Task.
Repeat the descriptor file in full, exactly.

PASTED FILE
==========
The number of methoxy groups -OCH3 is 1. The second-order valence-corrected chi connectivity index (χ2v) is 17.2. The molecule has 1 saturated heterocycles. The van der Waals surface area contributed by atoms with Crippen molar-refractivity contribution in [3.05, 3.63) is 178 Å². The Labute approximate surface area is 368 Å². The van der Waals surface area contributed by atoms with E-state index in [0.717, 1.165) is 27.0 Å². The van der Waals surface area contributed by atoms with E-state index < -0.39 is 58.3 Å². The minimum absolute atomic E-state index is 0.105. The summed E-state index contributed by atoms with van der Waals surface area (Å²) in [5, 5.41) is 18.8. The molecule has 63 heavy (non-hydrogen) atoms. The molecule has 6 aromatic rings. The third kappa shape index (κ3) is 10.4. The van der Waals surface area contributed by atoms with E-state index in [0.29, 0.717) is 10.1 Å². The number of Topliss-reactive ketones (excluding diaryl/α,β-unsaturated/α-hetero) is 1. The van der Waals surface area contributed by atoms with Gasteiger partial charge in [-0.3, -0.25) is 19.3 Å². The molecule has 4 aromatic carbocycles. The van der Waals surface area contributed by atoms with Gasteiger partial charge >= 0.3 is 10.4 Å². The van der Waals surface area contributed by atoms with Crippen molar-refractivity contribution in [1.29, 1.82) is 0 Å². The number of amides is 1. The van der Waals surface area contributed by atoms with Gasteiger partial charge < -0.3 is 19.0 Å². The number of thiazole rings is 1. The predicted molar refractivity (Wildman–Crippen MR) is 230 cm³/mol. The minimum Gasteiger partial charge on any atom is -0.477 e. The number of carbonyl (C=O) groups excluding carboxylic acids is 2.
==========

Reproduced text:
The number of methoxy groups -OCH3 is 1. The second-order valence-corrected chi connectivity index (χ2v) is 17.2. The molecule has 1 saturated heterocycles. The van der Waals surface area contributed by atoms with Crippen molar-refractivity contribution in [3.05, 3.63) is 178 Å². The Labute approximate surface area is 368 Å². The van der Waals surface area contributed by atoms with E-state index in [0.717, 1.165) is 27.0 Å². The van der Waals surface area contributed by atoms with E-state index < -0.39 is 58.3 Å². The minimum absolute atomic E-state index is 0.105. The summed E-state index contributed by atoms with van der Waals surface area (Å²) in [5, 5.41) is 18.8. The molecule has 63 heavy (non-hydrogen) atoms. The molecule has 6 aromatic rings. The third kappa shape index (κ3) is 10.4. The van der Waals surface area contributed by atoms with E-state index in [0.29, 0.717) is 10.1 Å². The number of Topliss-reactive ketones (excluding diaryl/α,β-unsaturated/α-hetero) is 1. The van der Waals surface area contributed by atoms with Gasteiger partial charge in [-0.3, -0.25) is 19.3 Å². The molecule has 4 aromatic carbocycles. The van der Waals surface area contributed by atoms with Gasteiger partial charge >= 0.3 is 10.4 Å². The van der Waals surface area contributed by atoms with Crippen molar-refractivity contribution in [1.29, 1.82) is 0 Å². The number of amides is 1. The van der Waals surface area contributed by atoms with Gasteiger partial charge < -0.3 is 19.0 Å². The number of thiazole rings is 1. The predicted molar refractivity (Wildman–Crippen MR) is 230 cm³/mol. The minimum Gasteiger partial charge on any atom is -0.477 e. The number of carbonyl (C=O) groups excluding carboxylic acids is 2.